SAND INJECTITES IN THE CASTLE HAYNE AQUIFER OF EASTERN NORTH CAROLINA: IMPLICATIONS FOR FLUID MIGRATION IN THE CENTRAL COASTAL PLAIN CAPACITY USE AREA
Removal of the overburden during the mining operation created pillars (4 m) of limestone capped by the Spring Garden Member. The pillars show three-dimensional configurations of the proposed sand injectites. The faces of the pillars are commonly coincident with irregular, sand-filled fractures (composition 70% quartz, 30% glauconite). Subhorizontal layers or sills of siliciclastic sand occur in the contact zone between the members. Above this, sand injectites form irregular bodies, sills, and dikes. Since the Spring Garden Member is middle Eocene, we speculate that a seismic event associated with the Chesapeake Bay Impact Structure in late Eocene time caused the injection.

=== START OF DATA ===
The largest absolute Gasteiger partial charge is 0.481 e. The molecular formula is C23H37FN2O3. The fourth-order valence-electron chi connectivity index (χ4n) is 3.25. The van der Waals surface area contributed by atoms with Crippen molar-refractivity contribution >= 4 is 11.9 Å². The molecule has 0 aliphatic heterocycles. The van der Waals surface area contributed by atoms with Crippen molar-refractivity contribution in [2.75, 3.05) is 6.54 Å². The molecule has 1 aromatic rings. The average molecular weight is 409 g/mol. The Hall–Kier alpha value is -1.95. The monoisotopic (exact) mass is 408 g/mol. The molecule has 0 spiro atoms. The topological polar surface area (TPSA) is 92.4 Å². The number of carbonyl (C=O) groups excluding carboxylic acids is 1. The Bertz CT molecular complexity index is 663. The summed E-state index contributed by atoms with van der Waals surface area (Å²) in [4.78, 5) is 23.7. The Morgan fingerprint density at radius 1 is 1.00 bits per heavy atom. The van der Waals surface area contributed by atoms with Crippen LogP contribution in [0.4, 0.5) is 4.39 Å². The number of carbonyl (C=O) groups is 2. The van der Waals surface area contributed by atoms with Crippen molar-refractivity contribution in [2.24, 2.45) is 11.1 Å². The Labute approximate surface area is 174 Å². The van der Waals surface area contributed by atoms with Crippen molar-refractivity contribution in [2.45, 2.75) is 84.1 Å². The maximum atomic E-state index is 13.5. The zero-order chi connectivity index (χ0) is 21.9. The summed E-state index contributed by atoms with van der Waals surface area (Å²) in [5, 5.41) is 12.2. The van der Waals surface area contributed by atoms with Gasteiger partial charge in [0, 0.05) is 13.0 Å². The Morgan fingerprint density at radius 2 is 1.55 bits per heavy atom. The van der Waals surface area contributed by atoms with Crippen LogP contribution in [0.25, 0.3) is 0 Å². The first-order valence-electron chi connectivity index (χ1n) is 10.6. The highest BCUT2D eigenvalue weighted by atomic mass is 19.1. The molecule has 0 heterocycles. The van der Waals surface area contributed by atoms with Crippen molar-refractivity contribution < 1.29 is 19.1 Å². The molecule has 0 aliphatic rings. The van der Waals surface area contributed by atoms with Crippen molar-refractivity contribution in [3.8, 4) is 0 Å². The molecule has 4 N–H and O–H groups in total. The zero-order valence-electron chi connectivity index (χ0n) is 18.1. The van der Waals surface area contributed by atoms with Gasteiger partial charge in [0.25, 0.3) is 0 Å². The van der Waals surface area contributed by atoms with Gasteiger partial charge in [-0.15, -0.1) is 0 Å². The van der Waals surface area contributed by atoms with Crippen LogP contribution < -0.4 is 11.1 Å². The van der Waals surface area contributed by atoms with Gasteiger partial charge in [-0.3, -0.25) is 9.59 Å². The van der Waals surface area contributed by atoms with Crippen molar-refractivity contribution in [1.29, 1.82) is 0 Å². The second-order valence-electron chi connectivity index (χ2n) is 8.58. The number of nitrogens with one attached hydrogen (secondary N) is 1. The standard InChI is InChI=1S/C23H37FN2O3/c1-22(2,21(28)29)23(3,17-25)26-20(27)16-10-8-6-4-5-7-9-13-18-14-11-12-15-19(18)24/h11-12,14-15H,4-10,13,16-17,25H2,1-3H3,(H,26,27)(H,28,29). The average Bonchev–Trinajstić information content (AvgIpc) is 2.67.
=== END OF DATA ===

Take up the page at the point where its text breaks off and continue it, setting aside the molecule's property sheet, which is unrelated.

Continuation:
Sand injectites are highly permeable, interconnected networks that form rapid vertical pathways for fluid migration. For the Castle Hayne Aquifer, injectites may enhance the internal permeability of the aquifer because they bypass occluded, cemented zones, and less permeable strata. Injectites also could enhance transport of polluted wastewater from the ground surface to deeper aquifers, in areas lacking shallow confining units. Deeper brines could move rapidly and easily upward along these features, contaminating shallow aquifers.